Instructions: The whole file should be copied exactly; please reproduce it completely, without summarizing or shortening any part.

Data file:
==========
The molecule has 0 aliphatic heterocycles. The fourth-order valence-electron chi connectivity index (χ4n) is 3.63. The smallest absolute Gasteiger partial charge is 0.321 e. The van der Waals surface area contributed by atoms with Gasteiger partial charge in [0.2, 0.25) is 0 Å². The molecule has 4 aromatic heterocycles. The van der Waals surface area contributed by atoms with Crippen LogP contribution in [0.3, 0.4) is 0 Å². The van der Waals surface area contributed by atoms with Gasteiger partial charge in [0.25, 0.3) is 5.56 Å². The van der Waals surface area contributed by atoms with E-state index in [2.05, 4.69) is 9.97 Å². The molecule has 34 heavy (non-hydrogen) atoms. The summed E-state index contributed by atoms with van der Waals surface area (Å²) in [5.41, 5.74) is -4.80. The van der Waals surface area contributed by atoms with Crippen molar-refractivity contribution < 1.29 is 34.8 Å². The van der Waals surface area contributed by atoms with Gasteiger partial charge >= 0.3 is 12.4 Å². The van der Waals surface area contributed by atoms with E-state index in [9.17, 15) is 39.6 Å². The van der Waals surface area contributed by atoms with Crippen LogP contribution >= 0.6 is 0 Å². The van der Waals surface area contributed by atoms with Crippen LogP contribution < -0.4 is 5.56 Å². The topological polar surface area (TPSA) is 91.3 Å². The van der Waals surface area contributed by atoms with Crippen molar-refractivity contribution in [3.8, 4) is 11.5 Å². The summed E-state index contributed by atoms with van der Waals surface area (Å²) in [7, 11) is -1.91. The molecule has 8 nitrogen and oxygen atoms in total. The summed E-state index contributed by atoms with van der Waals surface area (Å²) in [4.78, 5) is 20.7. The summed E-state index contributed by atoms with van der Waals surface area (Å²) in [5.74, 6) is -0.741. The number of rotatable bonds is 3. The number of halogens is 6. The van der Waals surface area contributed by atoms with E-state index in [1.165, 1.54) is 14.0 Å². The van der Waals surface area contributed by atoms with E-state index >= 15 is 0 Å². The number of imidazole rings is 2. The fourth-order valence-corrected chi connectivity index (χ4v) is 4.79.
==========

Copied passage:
The molecule has 0 aliphatic heterocycles. The fourth-order valence-electron chi connectivity index (χ4n) is 3.63. The smallest absolute Gasteiger partial charge is 0.321 e. The van der Waals surface area contributed by atoms with Gasteiger partial charge in [0.2, 0.25) is 0 Å². The molecule has 4 aromatic heterocycles. The van der Waals surface area contributed by atoms with Crippen LogP contribution in [0.3, 0.4) is 0 Å². The van der Waals surface area contributed by atoms with Gasteiger partial charge in [0.25, 0.3) is 5.56 Å². The van der Waals surface area contributed by atoms with E-state index in [2.05, 4.69) is 9.97 Å². The molecule has 34 heavy (non-hydrogen) atoms. The summed E-state index contributed by atoms with van der Waals surface area (Å²) in [5.41, 5.74) is -4.80. The van der Waals surface area contributed by atoms with Crippen molar-refractivity contribution < 1.29 is 34.8 Å². The van der Waals surface area contributed by atoms with Gasteiger partial charge >= 0.3 is 12.4 Å². The van der Waals surface area contributed by atoms with E-state index in [9.17, 15) is 39.6 Å². The van der Waals surface area contributed by atoms with Crippen LogP contribution >= 0.6 is 0 Å². The van der Waals surface area contributed by atoms with Crippen LogP contribution < -0.4 is 5.56 Å². The topological polar surface area (TPSA) is 91.3 Å². The van der Waals surface area contributed by atoms with Crippen molar-refractivity contribution in [3.8, 4) is 11.5 Å². The summed E-state index contributed by atoms with van der Waals surface area (Å²) in [7, 11) is -1.91. The molecule has 8 nitrogen and oxygen atoms in total. The summed E-state index contributed by atoms with van der Waals surface area (Å²) in [4.78, 5) is 20.7. The summed E-state index contributed by atoms with van der Waals surface area (Å²) in [5.74, 6) is -0.741. The number of rotatable bonds is 3. The number of halogens is 6. The van der Waals surface area contributed by atoms with E-state index in [1.165, 1.54) is 14.0 Å². The van der Waals surface area contributed by atoms with E-state index >= 15 is 0 Å². The number of imidazole rings is 2. The fourth-order valence-corrected chi connectivity index (χ4v) is 4.79.